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Capsule screen reviews

****: Excellent

***: Good

**: Mediocre

*: Poor

**** Aladdin

Never less than enormously entertaining, Disney's latest animated delight is a hilarious musical adventure based loosely on the Arabian Nights tale of a peasant boy and a magical lamp. Thanks to the vocal talents of comedians Robin Williams and Gilbert Gottfried and clever animation by Disney artists, this is probably the funniest animated film ever, but it never loses sight of the exuberant sense of wonder that permeates all of Disney's best works. And with a breakneck pace and an abundance of wonderful images, only a second viewing reveals most of the background gags and beautiful artistry that went into producing this absolute pleasure. --Chris Roberge. Loews Copley Place

*** Bad Lieutenant

Not a movie for the squeamish, writer/director Abel Ferrara's story about the self-destruction of a once proud and successful New York City homicide Lieutenant is a fiery and poignant character study exploring the landscapes of the human soul. Keitel does a magnificent job with his portrayal of the reprehensible man, who is being corrupted by alcoholism, cocaine addiction, gambling, infidelity, extortion, and theft. At no point can we sympathize with the Lieutenant's plight, but on some level we can all identify with his pain and desperation. --Douglas D. Keller. Loews Nickelodeon

**** The Crying Game

Neil Jordan's story of an IRA terrorist (Stephen Rea) is a remarkably well-written piece of work that at first seems to follow its protagonist in aimless yet intriguing directions, but eventually reveals itself to be a perfectly structured look at violence, race, love, and sexuality. Rea is ordered to guard a kidnapped British officer (Forest Whitaker), but he begins to care for the hostage and later flees to London, where he meets the officer's girlfriend (Jaye Davidson). The two halves of the film, which contain some completely unpredictable plot twists, become mirrors of one another, reflecting how understanding and compassion may be a means of salvation. --CR. Loews Harvard Square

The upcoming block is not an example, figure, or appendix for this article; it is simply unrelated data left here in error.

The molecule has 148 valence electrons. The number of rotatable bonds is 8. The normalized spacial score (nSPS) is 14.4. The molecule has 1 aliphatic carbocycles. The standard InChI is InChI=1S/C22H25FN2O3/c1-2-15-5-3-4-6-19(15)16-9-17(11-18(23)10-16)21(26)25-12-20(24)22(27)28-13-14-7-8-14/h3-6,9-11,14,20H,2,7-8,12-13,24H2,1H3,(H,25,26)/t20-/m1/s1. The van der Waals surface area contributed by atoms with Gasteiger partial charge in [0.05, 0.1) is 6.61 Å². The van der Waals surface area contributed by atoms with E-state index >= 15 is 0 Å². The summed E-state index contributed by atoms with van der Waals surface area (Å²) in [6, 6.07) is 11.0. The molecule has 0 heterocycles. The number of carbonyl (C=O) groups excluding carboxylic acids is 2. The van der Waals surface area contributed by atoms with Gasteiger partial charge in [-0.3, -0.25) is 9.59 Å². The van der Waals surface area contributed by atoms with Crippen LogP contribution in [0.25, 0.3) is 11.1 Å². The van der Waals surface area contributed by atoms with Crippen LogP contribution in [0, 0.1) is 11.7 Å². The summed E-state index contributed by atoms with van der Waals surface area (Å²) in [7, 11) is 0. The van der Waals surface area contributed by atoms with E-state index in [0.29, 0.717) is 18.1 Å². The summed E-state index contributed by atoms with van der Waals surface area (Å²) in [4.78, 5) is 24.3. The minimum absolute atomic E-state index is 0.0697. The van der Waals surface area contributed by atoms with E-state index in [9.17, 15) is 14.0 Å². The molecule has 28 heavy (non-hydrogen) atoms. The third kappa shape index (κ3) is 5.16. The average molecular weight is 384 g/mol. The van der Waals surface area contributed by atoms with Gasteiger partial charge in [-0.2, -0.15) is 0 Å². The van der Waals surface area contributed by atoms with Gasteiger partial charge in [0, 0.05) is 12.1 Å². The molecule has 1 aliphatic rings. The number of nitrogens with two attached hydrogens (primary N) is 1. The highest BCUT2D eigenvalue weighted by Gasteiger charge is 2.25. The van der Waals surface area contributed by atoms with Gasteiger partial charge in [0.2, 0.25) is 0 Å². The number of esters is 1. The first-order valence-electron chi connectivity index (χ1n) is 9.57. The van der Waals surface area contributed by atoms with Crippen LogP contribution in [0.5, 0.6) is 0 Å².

* Falling Down

When Michael Douglas cracks under the pressures of society and lashes out with violence and rage, his actions should provide the basis for an intense and important movie, but this is an inane attempt to comment on the problems of America today, a thriller that is laughable at best, and a film that deserves to be deplored for the enjoyment it derives from the violence it claims to be critical of. Rather than strive for scathing realism, the story bloats into a ludicrous cartoon by portraying all of Douglas' victims as caricatures that offer mostly comic relief. And Douglas is really nothing more than a psychotic control freak, not a normal person the audience can feel empathy towards. --CR. Loews Cheri

***1/2 Groundhog Day